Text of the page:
In 1964, a memorandum was sent to President Johnson that has not received much action yet. Here is a link to it:
And a related Wikipedia article:
While some of the specific suggestions may be out of date, the core ideas remain current, that that progress in human rights and technology and weaponry means we need to rethink our social contract, including by things like extending social security (a basic income guarantee) and medicare to all regardless of age or wealth.
From that letter: "The fundamental problem posed by the cybernation revolution in the U.S. is that it invalidates the general mechanism so far employed to undergird people’s rights as consumers. Up to this time economic resources have been distributed on the basis of contributions to production, with machines and men competing for employment on somewhat equal terms. In the developing cybernated system, potentially unlimited output can be achieved by systems of machines which will require little cooperation from human beings. As machines take over production from men, they absorb an increasing proportion of resources while the men who are displaced become dependent on minimal and unrelated government measures — unemployment insurance, social security, welfare payments. These measures are less and less able to disguise a historic paradox: That a substantial proportion of the population is subsisting on minimal incomes, often below the poverty line, at a time when sufficient productive potential is available to supply the needs of everyone in the U.S. The existence of this paradox is denied or ignored by conventional economic analysis. The general economic approach argues that potential demand, which if filled would raise the number of jobs and provide incomes to those holding them, is underestimated. Most contemporary economic analysis states that all of the available labor force and industrial capacity is required to meet the needs of consumers and industry and to provide adequate public services: Schools, parks, roads, homes, decent cities, and clean water and air. It is further argued that demand could be increased, by a variety of standard techniques, to any desired extent by providing money and machines to improve the conditions of the billions of impoverished people elsewhere in the world, who need food and shelter, clothes and machinery and everything else the industrial nations take for granted. There is no question that cybernation does increase the potential for the provision of funds to neglected public sectors. Nor is there any question that cybernation would make possible the abolition of poverty at home and abroad. But the industrial system does not possess any adequate mechanisms to permit these potentials to become realities. The industrial system was designed to produce an ever-increasing quantity of goods as efficiently as possible, and it was assumed that the distribution of the power to purchase these goods would occur almost automatically. The continuance of the income-through jobs link as the only major mechanism for distributing effective demand — for granting the right to consume — now acts as the main brake on the almost unlimited capacity of a cybernated productive system."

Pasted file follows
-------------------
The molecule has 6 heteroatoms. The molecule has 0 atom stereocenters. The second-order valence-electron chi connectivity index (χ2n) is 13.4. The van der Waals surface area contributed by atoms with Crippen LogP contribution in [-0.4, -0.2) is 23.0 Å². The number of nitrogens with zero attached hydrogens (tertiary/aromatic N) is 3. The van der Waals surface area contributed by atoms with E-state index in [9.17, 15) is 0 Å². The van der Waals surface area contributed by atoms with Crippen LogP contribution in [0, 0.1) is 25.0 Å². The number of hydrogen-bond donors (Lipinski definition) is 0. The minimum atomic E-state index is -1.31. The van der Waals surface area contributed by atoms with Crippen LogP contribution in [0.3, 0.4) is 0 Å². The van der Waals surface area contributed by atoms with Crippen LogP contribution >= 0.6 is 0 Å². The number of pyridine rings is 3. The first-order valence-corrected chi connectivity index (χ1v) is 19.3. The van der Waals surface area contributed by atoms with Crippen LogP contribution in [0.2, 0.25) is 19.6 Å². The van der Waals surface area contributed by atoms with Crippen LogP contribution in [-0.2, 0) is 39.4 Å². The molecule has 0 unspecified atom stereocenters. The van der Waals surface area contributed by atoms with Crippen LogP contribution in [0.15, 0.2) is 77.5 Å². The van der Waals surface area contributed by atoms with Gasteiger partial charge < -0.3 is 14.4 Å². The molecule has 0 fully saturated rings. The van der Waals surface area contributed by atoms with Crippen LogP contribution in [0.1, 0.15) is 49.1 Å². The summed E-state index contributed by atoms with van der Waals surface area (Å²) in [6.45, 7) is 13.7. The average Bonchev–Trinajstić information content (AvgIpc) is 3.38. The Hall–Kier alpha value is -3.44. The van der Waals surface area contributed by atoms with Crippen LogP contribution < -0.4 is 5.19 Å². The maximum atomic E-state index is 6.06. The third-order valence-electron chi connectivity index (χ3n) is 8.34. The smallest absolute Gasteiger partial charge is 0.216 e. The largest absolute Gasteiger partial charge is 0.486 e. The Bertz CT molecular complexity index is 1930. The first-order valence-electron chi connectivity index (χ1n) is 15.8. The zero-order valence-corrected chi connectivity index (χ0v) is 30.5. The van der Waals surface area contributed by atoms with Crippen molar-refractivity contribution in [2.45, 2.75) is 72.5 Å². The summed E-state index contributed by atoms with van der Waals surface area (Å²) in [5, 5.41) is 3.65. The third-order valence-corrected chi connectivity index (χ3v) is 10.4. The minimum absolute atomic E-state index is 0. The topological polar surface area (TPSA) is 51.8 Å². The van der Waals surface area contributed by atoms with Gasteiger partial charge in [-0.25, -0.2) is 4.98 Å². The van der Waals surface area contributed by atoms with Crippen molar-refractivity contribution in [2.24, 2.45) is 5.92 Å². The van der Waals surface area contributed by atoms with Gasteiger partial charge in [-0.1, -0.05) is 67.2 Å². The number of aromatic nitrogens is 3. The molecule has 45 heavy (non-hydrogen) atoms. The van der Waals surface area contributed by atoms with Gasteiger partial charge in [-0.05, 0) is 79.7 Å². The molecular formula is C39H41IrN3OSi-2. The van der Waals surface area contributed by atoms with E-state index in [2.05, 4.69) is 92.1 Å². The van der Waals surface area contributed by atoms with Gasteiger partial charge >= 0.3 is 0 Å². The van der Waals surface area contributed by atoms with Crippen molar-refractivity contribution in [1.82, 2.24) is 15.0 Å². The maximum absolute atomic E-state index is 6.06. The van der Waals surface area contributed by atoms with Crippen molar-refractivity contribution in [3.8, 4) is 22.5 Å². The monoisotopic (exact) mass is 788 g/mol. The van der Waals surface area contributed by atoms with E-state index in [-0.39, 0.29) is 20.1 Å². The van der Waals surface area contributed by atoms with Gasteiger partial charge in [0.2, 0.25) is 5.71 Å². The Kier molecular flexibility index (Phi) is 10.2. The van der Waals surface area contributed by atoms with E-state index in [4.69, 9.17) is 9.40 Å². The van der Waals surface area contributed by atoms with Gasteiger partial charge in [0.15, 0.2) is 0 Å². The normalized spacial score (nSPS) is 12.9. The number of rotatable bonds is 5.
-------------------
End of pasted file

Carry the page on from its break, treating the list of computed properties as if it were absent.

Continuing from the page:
We are now seeing the beginnings of cheaper 3D printing and widespread use of robotics, which will accelerate these "Triple Revolution" trends.
For a more modern take on these issues, see Marshall Brain's writings about robotics and a jobless recovery, and a related fictional story:
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